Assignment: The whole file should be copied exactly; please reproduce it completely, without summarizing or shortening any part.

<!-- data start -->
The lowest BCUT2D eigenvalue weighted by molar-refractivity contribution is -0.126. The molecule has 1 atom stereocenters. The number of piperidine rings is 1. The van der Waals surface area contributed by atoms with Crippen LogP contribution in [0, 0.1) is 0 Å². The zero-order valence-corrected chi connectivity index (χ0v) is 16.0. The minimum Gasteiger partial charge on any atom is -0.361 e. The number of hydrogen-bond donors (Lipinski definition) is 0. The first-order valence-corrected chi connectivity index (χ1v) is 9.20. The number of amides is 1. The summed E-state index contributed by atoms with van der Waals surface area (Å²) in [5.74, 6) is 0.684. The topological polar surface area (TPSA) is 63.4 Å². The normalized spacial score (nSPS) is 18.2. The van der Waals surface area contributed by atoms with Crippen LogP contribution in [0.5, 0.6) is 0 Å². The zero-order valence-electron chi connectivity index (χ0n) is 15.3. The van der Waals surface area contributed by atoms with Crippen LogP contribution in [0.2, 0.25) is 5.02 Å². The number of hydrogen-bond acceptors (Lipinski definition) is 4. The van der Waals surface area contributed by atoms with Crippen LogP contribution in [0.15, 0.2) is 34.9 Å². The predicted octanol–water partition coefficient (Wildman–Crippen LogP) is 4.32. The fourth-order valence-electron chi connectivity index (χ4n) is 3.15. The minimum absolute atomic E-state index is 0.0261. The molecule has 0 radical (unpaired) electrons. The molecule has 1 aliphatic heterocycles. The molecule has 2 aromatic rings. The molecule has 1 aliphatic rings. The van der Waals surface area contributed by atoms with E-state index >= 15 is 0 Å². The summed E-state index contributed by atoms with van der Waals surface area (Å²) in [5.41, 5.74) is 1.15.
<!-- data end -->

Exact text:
The lowest BCUT2D eigenvalue weighted by molar-refractivity contribution is -0.126. The molecule has 1 atom stereocenters. The number of piperidine rings is 1. The van der Waals surface area contributed by atoms with Crippen LogP contribution in [0, 0.1) is 0 Å². The zero-order valence-corrected chi connectivity index (χ0v) is 16.0. The minimum Gasteiger partial charge on any atom is -0.361 e. The number of hydrogen-bond donors (Lipinski definition) is 0. The first-order valence-corrected chi connectivity index (χ1v) is 9.20. The number of amides is 1. The summed E-state index contributed by atoms with van der Waals surface area (Å²) in [5.74, 6) is 0.684. The topological polar surface area (TPSA) is 63.4 Å². The normalized spacial score (nSPS) is 18.2. The van der Waals surface area contributed by atoms with Crippen LogP contribution in [0.5, 0.6) is 0 Å². The zero-order valence-electron chi connectivity index (χ0n) is 15.3. The van der Waals surface area contributed by atoms with Crippen LogP contribution in [0.2, 0.25) is 5.02 Å². The number of hydrogen-bond acceptors (Lipinski definition) is 4. The van der Waals surface area contributed by atoms with Crippen LogP contribution in [0.15, 0.2) is 34.9 Å². The predicted octanol–water partition coefficient (Wildman–Crippen LogP) is 4.32. The fourth-order valence-electron chi connectivity index (χ4n) is 3.15. The minimum absolute atomic E-state index is 0.0261. The molecule has 0 radical (unpaired) electrons. The molecule has 1 aliphatic heterocycles. The molecule has 2 aromatic rings. The molecule has 1 aliphatic rings. The van der Waals surface area contributed by atoms with E-state index >= 15 is 0 Å². The summed E-state index contributed by atoms with van der Waals surface area (Å²) in [5.41, 5.74) is 1.15.